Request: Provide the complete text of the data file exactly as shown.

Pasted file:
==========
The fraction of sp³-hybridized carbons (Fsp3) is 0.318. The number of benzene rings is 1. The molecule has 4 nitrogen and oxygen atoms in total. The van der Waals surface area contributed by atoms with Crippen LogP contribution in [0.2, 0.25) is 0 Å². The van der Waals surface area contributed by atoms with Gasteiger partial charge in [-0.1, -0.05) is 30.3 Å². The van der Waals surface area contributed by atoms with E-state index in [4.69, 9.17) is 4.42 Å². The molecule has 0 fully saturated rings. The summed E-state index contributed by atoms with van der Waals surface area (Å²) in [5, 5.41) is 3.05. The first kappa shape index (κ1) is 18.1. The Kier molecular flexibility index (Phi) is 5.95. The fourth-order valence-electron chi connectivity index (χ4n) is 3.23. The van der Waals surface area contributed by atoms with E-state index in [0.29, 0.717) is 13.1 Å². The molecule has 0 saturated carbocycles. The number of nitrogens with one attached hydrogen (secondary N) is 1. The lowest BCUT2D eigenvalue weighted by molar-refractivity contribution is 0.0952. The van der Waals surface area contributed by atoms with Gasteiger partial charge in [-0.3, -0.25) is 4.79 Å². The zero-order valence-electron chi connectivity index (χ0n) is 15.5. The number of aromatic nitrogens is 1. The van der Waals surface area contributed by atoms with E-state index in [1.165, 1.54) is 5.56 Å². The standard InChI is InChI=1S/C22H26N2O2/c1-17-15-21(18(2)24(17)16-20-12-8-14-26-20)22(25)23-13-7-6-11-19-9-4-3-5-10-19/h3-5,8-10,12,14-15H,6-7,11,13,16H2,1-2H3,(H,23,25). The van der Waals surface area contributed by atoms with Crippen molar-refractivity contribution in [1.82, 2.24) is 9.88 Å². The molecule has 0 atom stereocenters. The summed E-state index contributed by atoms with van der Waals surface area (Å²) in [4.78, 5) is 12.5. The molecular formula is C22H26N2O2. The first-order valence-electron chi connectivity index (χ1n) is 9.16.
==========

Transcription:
The fraction of sp³-hybridized carbons (Fsp3) is 0.318. The number of benzene rings is 1. The molecule has 4 nitrogen and oxygen atoms in total. The van der Waals surface area contributed by atoms with Crippen LogP contribution in [0.2, 0.25) is 0 Å². The van der Waals surface area contributed by atoms with Gasteiger partial charge in [-0.1, -0.05) is 30.3 Å². The van der Waals surface area contributed by atoms with E-state index in [4.69, 9.17) is 4.42 Å². The molecule has 0 fully saturated rings. The summed E-state index contributed by atoms with van der Waals surface area (Å²) in [5, 5.41) is 3.05. The first kappa shape index (κ1) is 18.1. The Kier molecular flexibility index (Phi) is 5.95. The fourth-order valence-electron chi connectivity index (χ4n) is 3.23. The van der Waals surface area contributed by atoms with E-state index in [0.29, 0.717) is 13.1 Å². The molecule has 0 saturated carbocycles. The number of nitrogens with one attached hydrogen (secondary N) is 1. The lowest BCUT2D eigenvalue weighted by molar-refractivity contribution is 0.0952. The van der Waals surface area contributed by atoms with Gasteiger partial charge in [-0.3, -0.25) is 4.79 Å². The zero-order valence-electron chi connectivity index (χ0n) is 15.5. The number of aromatic nitrogens is 1. The van der Waals surface area contributed by atoms with E-state index in [1.165, 1.54) is 5.56 Å². The standard InChI is InChI=1S/C22H26N2O2/c1-17-15-21(18(2)24(17)16-20-12-8-14-26-20)22(25)23-13-7-6-11-19-9-4-3-5-10-19/h3-5,8-10,12,14-15H,6-7,11,13,16H2,1-2H3,(H,23,25). The van der Waals surface area contributed by atoms with Crippen molar-refractivity contribution in [1.82, 2.24) is 9.88 Å². The molecule has 0 atom stereocenters. The summed E-state index contributed by atoms with van der Waals surface area (Å²) in [4.78, 5) is 12.5. The molecular formula is C22H26N2O2. The first-order valence-electron chi connectivity index (χ1n) is 9.16.